Why Does My Dog Lick My Other Dog’s Face?

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puppies licking

Does one of your dogs like your other one’s face? Do you wonder why dogs do this and if you should stop or manage it in some way?

As a dog trainer I often coach clients on how to interpret and guide the interactions between multiple dogs in the household. Read on to find out everything about the peculiar doggy habit of licking each other’s faces!

Origin and Meaning

Dogs lick each others’ faces for a variety of reasons. As social group animals, they employ a large number of different interactions. In the widest sense, all doggy body language is geared towards increasing the peace in their group and preventing escalations.

Even though dogs might seem hostile or belligerent to us at times, they mostly try to prevent serious confrontations by using different expressions of body language.

rottweiler mom and puppy

Puppies Licking Older Dogs’ Mouths

In wolves, young cubs lick their mother’s mouth when she returns from hunting to make her regurgitate food. It is a habit that is crucial for survival.

Most puppies are born with the tendency to want to lick older dogs’ mouths. It is rarely used for inducing regurgitation in dogs – most frequently it is an appeasement signal. A young puppy might for example lick an older dog’s mouth when he comes in from outside or enters a room the puppy is in.


Adult Dogs Licking Other Dogs’ Mouths

Domestic dogs often retain the habit of licking older dogs’ mouths well into adulthood. This is especially true if you acquired a puppy in addition to an adult dog who was already living in the household. That puppy will lick the older dog’s mouth and often continue with this habit lifelong.

Anxious dogs, very submissive dogs or dogs without a lot of social experience also tend to default to licking, especially if they feel nervous or excited. 

Mothers Licking Their Offspring

If you have a female dog who had a litter and you kept a puppy who grows up in your household, the mom might always enjoy licking and cleaning that puppy, even when grown up. Usually the licking is targeted towards the face and neck but it can include the mouth as well. Most offspring gladly soak up the motherly love and attention. 

Should You Stop It?

As long as both dogs are ok with the interaction and the licking doesn’t become obsessive, you can let it continue.

You should intervene and restrict the licking however if you notice any of the following:

  • The dog who gets licked is growling, raising his lips or snapping
  • The dog who gets licked tries to walk away but is aggressively pursued by the other
  • The dog who is licking is doing so for longer and longer periods of time, seemingly unable to calm down
  • The dog who is licking is starting to show this behavior with any dog he encounters
  • dog is trying to lick another dog’s wounds

If any of the above happens, interrupt the behavior and, if necessary, separate the dogs.

two dogs in the snow
malinois puppy and schnauzer

Licking As An Obsessive Habit

Licking itself is a very calming activity for dogs (such as also sniffing and chewing). Some dogs discover how good they can make themselves feel through licking and start to obsessively show this behavior.

It can be targeted towards the dog’s own body – in these cases the most common spot is on top of the paws, which can actually lead to raw and sore areas and require dogs to wear a cone.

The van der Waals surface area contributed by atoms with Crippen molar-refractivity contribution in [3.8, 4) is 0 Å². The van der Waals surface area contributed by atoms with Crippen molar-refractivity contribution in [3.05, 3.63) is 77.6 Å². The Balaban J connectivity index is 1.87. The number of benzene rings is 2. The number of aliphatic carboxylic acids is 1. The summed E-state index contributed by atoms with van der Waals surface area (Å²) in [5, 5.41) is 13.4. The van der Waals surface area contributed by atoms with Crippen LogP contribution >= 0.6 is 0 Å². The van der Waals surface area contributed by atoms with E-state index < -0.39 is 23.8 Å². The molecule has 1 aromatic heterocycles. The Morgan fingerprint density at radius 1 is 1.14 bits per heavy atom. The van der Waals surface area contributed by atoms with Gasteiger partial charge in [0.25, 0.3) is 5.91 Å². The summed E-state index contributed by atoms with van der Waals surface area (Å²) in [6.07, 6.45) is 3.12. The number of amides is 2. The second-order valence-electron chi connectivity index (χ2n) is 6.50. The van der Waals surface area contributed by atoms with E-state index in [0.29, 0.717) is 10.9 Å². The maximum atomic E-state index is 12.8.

It can also be aimed at people – their hands, faces or ears – or towards objects, most commonly doors or windows.

Finally, some dogs take licking to the next level by obsessively licking another dog’s face. In this case you need to swiftly and resolutely intervene. It is not fair to any dog to be a victim of obsessive licking and it will damage the dogs’ relationship in the long run.

How To Interrupt 

If you notice one of your dog’s obsessively licking the other one’s face, coax him away in a happy and cheerful voice. You can also give both dogs a treat.

You should absolutely not scold the dog who is licking, because licking is an appeasement signal – meaning that if you are mad at him and he wants to appease, he is likely to lick even more …

Instead, by using a happy voice and maybe some treats, you can break up the licking in a positive and lasting manner. Then you can physically separate the dogs – put one in the yard and the other inside, both of them in different rooms, one in a crate or exercise pen etc.

If your dogs have never been separated, now is the time to start practicing this! As a dog trainer I meet owners who have two inseparable dogs all the time (most often it is one dog who is strongly bonded while the other one could be more independent). This makes life and training very difficult, and eventually the day is going to come when they need to be separated. One dog might need to go to the vet, to the groomer, to a training class etc. … start getting them used to being separated now instead of postponing the inevitable!

two jack russell terriers
two huskies playing

The Bottom Line

One of your dogs licking the other one’s face is a natural and common behavior. It ties back to an appeasement behavior and calming signal and is not problematic in most cases.

If the dog that is being licked seems to not appreciate the gesture or the licking becomes obsessive however, you need to intervene. Don’t let bad interactions continue – this can lead to resentment and worse escalations between the dogs down the line. The best way to achieve a happy, well-balanced multi dog household is by nipping unwanted behaviors in the bus as soon as they appear.